In my honors English class, we read an essay titled "Race, Culture, Identity: Misunderstood Connections", in which the author, Kwame Anthony Appaih says that there is no such thing as race. This is not to be misunderstood as a theory wanting to make us forget our cultural identity, because culture is not race. Culture is a set of habits, beliefs, and practices among other things that we shall try to preserve. Race is a rather inconclusive concept that proposes that there are enough genetic differences in humans to categorize ourselves into different races that have different capabilities. This has been proven both biologically and historically inaccurate, and of course dangerous. But believers of the race concept have made race into a social construct because people have a tendency to think that race can determine our intellectual behaviors and what we are capable of doing in life. He argues that what we call "race" or any similar grouping of humans, does not, and should not determine what an individual human is capable of.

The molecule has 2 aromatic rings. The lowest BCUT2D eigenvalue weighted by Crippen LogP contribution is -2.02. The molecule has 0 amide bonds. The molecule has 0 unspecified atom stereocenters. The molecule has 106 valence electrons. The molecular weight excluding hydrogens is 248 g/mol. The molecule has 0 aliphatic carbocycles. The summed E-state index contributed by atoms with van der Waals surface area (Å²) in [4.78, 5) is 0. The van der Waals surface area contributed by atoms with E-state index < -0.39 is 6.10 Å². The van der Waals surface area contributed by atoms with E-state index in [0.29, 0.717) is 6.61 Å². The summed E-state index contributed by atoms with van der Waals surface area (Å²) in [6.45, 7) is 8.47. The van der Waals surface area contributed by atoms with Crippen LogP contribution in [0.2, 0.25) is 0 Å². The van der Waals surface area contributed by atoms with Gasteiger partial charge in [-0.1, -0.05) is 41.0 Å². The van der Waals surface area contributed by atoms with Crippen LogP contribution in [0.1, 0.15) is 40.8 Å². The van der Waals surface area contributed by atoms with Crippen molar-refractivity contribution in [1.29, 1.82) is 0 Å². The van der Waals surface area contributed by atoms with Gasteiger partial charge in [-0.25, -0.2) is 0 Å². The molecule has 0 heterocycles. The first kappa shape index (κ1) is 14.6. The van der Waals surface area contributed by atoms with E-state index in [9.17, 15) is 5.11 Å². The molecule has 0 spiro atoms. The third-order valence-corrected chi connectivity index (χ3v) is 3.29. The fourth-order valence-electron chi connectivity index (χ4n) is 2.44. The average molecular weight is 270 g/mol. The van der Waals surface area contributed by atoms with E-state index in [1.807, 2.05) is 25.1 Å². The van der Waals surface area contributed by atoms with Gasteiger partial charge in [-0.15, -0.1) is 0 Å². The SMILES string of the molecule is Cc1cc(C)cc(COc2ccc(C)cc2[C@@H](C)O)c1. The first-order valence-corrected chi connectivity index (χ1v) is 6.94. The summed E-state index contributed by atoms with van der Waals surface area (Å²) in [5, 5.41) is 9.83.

Then why, opponents of Appaih's theory might ask, do different races tend to perform at different levels in educational or career aspects? Psychology and generational gaps are two answers; but race is never a logical answer. For example, there is a stereotype that people of race X are bad spellers. A girl born to this race has this notion engrained in her mind, and has psychologically convinced herself that she can't really be a good speller, or that her racial stance does not fit that quality. And so she turns out to be a bad speller. Let's say this same race has only started to get equal opportunities a few decades ago. Her community will take generations to develop skills that they have been wrongly denied in the past.
For example, the female "race", if one can even call it that, was considered intellectually inferior for the longest time. We never hear of a a female entrepreneur from the 18th century. So that stereotype seemed true only because women never really showed what they had the potential to do. But as times changed, attitudes changed, we saw that women were capable of achieving just as much as men.
Now, many of us might not admit that "there is no race at all". But race and capability of individuals are two concepts that are definitely mixed even though they truly have nothing to do with each other.